Grasping at Smoke

Sep 24, 2019Daily Faith0 comments

By now, we know the dark side of technology-the impatience, loneliness, and comparisons it breeds. News stories and study results seem to remind us each day of its dangers, and thankfully we’ve been given tools to help take action. 

We set up apps to limit screen time. We trim our friends lists. We mute words in an attempt to hold back controversy. We can feel the hope of freedom, yet despite our best efforts to control our news feeds, each time we we get done scrolling, we  still feel a pull of despair. 

We can’t seem to shake it off through disciplines or strategies because it’s embedded in the very nature of our feeds. 

This despair weighs us down each time our finger scrolls past first-day-of-school photos followed by the news of a friend’s miscarriage. It ignites our anger while we see a  beautiful eulogy for a friend’s grandmother beneath an add for hair dye. 

In our haze of scrolling past an array of contradictions we are forced to ask, Does anything even matter?

Does it matter that the painful end of marriages affecting children for a lifetime will scroll so quickly past our fingertips? That we could be a society who so quickly elevates the latest viral sensation, only to quickly drop them and run for the next?

We watch as news reports tells us about shootings in a Wal-Mart or the devastation from a hurricane while a sponsored post scrolls by promising our best tan. 

It all feels meaningless. 

Despite our best efforts the feeds we scroll past will always bombard us with a litany of contradictions. Joy next to deep sorrow. The ridiculous next to what should matter. Whether we realize it or not, the constant confusion takes its toll on us. We sign on to keep up with friends, but underneath, the overwhelming information leaves us feeling meaningless. 

An Old Story


Lest you start to think this is the straw that broke this generation’s back- this is not new. Though the technology has changed- the story is still the same. You see, though we may not realize it, each time we open up our social media accounts we get a good dose of Ecclesiastes. In this book of wisdom literature, King Solomon repeats that life is  “hevel.” The word is often translated as meaningless, vanity- or more precisely, a vapor. Like a wisp of smoke, it is here. Then gone.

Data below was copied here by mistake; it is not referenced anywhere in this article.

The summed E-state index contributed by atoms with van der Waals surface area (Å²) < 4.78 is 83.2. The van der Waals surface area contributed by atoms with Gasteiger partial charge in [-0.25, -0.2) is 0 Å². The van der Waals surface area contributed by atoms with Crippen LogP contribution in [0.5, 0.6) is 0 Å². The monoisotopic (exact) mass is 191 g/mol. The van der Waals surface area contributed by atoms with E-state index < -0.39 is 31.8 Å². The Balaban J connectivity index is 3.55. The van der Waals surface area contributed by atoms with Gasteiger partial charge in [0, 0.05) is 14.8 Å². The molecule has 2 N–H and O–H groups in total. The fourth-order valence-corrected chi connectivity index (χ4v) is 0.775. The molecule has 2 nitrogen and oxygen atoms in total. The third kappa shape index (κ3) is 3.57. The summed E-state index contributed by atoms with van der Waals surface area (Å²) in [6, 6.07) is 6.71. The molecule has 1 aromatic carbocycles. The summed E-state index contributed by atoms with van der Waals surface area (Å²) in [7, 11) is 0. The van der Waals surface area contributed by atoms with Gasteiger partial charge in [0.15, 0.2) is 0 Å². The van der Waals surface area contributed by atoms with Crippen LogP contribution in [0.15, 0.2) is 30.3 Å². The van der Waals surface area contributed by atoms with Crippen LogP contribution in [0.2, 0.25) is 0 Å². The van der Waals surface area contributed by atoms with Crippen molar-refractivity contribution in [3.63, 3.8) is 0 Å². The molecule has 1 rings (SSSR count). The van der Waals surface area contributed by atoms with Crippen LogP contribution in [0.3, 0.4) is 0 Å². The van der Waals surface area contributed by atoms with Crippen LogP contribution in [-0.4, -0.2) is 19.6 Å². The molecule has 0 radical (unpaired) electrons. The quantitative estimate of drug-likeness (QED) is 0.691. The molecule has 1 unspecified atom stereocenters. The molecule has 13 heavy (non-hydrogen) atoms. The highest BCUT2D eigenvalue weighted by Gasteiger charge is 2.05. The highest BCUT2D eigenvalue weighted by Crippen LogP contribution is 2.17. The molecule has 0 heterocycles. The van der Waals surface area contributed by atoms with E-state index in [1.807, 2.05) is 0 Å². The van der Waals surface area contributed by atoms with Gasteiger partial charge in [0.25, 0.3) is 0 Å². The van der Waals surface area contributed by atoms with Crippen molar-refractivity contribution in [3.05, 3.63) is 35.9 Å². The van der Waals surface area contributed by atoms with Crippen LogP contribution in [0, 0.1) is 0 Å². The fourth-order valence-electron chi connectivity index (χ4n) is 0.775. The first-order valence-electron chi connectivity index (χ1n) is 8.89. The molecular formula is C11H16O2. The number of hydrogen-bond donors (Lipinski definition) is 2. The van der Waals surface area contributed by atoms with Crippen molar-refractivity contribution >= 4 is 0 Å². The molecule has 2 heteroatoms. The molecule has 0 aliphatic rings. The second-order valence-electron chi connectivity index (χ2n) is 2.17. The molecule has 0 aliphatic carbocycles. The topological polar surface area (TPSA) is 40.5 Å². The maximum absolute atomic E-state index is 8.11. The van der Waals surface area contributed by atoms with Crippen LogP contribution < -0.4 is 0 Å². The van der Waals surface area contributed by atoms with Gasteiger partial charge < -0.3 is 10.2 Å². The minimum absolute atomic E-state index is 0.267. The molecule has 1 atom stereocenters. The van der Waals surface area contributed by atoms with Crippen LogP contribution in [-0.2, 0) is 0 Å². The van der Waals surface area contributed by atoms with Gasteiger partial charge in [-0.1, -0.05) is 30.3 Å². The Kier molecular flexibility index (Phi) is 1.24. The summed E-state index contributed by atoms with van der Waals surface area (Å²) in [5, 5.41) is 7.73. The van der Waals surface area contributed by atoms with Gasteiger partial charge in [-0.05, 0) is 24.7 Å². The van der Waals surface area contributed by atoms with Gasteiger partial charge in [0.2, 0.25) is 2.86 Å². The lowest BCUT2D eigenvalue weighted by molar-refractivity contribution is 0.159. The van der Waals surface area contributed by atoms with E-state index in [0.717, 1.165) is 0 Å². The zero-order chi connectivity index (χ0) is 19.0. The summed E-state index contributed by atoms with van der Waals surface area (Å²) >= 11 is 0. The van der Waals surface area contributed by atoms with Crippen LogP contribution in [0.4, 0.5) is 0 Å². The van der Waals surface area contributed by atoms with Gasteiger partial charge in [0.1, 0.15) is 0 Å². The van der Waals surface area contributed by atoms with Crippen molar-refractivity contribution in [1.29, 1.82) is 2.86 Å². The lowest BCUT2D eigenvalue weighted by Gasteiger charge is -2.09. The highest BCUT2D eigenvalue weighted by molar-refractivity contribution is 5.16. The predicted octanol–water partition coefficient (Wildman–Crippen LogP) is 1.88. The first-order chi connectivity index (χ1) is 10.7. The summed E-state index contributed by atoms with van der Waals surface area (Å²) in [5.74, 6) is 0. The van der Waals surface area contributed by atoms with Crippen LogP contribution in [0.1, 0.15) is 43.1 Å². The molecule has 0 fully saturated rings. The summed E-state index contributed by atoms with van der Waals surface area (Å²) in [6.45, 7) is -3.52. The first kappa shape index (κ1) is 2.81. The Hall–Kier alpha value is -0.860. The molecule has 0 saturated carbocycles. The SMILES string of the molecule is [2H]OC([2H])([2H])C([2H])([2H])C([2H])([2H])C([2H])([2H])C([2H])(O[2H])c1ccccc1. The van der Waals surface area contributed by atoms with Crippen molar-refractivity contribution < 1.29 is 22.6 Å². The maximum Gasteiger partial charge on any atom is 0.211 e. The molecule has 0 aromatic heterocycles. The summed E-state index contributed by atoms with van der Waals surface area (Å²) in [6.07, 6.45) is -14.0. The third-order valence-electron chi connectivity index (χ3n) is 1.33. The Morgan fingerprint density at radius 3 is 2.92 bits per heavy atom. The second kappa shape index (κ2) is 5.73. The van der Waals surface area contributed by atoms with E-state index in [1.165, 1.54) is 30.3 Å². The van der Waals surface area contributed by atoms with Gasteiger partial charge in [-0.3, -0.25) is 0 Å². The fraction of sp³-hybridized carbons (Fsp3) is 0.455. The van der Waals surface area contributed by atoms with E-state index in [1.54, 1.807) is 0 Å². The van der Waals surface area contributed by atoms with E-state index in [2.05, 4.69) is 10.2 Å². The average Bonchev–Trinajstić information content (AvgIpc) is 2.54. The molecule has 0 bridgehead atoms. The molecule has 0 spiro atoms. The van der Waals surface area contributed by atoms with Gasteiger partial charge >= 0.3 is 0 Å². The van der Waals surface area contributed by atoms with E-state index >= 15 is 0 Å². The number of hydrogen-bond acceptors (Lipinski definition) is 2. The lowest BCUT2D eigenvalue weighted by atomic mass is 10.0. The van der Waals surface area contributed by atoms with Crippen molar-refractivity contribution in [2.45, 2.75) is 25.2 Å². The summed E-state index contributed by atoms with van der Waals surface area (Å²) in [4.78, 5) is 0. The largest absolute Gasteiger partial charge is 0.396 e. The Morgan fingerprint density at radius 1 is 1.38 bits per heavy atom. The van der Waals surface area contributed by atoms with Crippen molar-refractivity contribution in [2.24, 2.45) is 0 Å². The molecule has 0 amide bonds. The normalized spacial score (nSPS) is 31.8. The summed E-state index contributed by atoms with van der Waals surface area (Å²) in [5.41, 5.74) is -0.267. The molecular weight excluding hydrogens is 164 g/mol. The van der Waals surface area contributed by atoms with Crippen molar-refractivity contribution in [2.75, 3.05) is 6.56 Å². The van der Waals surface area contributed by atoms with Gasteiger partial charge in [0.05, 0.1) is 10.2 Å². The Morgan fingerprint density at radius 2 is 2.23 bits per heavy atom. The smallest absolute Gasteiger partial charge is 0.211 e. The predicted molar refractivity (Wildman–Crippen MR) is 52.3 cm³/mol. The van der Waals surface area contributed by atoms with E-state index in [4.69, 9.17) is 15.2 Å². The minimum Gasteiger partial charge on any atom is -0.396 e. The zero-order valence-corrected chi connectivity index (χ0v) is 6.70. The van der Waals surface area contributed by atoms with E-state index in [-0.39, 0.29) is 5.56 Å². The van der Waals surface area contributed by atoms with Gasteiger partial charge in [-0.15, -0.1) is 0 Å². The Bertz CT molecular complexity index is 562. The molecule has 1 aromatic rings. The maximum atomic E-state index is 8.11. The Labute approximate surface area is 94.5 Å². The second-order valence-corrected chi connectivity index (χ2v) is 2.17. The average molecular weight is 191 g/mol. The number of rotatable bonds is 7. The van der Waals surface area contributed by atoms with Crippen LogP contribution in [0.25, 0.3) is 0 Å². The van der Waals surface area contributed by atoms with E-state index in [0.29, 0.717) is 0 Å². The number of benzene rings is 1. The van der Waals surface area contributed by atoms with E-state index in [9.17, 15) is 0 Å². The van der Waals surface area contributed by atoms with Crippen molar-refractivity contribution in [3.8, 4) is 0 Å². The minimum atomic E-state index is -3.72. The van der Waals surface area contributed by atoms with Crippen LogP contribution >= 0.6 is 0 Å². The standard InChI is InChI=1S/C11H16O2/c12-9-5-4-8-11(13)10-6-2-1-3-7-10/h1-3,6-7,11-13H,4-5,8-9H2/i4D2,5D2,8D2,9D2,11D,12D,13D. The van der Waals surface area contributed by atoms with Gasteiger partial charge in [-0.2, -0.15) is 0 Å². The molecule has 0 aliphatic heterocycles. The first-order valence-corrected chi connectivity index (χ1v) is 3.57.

We see that smoke in our feeds. It’s seen in people and relationships that come and go. It’s seen in new fads, trending stories, celebrities- one day gone and the next lost. It’s seen in authors fighting for a platform, or YouTube-wanna-be’s clamoring for their fifteen minutes. It’s seen in the constant wave of contradictions we take in each day.

No wonder we find ourselves fighting depression, loneliness, and anxiety. No wonder we see  generations searching for identity in anything they can, whether it’s their sexuality or the latest cause. We all scroll through our phones grasping for a stronghold, and we find only smoke. 

We may not be able to live like King Solomon, but the small box in our pockets hold a vast world to reflect on. And that world is meaningless.  

The fact that the death of an image-bearer can so easily go unnoticed in the midst of our busy feeds keeps us wondering with Solomon on the “futile life that [we spend] like a shadow” (Ecc. 6:12). When we can’t quite reckon the sorrow of devastating news with the latest reality show gossip, we too mourn along with him that the race is not always to the swift or riches to the discerning, but that “time and chance happen to all” (Ecc. 9:11). 

Our stronghold in the smoke


While social media forces us to face our futility, we must not forget the hope that is ours. Because the story does not end with smoke. Solomon sums up his thoughts on life by penning the final verse, “For God will bring every deed into judgment, with every secret thing, whether good or evil” (Ecc. 12:14).  

Everything is meaningless. But everything matters. 

The friend who struggles faithfully through chronic pain is not just another update in a thread. She matters. The grandmother whose funeral has passed and seems forgotten so quickly- she matters. The faithful plodding of a writer hoping to encourage one person- his small obedience matters. The vitriol spilled on the pages of the internet that we take in each day- those evil words matter. Nothing, whether good or evil, stays secret from our holy God.  

Since God created us with purpose- our tiny vapor of a life matters. And because He brought us out from the death sentence of our sin by the blood of Jesus, our life once again has meaning. Our transient lives no longer end in destruction, but our future is with Christ. 

For now, we live with the extremely hard next  to the beautiful, and we will see these realities in overload each time we grab our phones. But we don’t have to stay discouraged. The good news of Christ reminds us that we await an eternal glory with our Savior (2 Cor. 4:17-18).  And it reminds us he is working his purpose in his children amidst every seemingly forgotten, short, and tiny piece of their life. Because of the gospel, everything matters.

Remind yourself of this each time you log off social media and start to feel the pull of discouragement over its futility. Remember the God who will not waste anything, whether it’s good and forgotten, or whether it’s wrong and awaits judgment. He is the stronghold we are searching for, and he will not fail us. 

We can push away the smoke that blinds with the truth of the gospel. Then we can go back to tell those still lost in it. 


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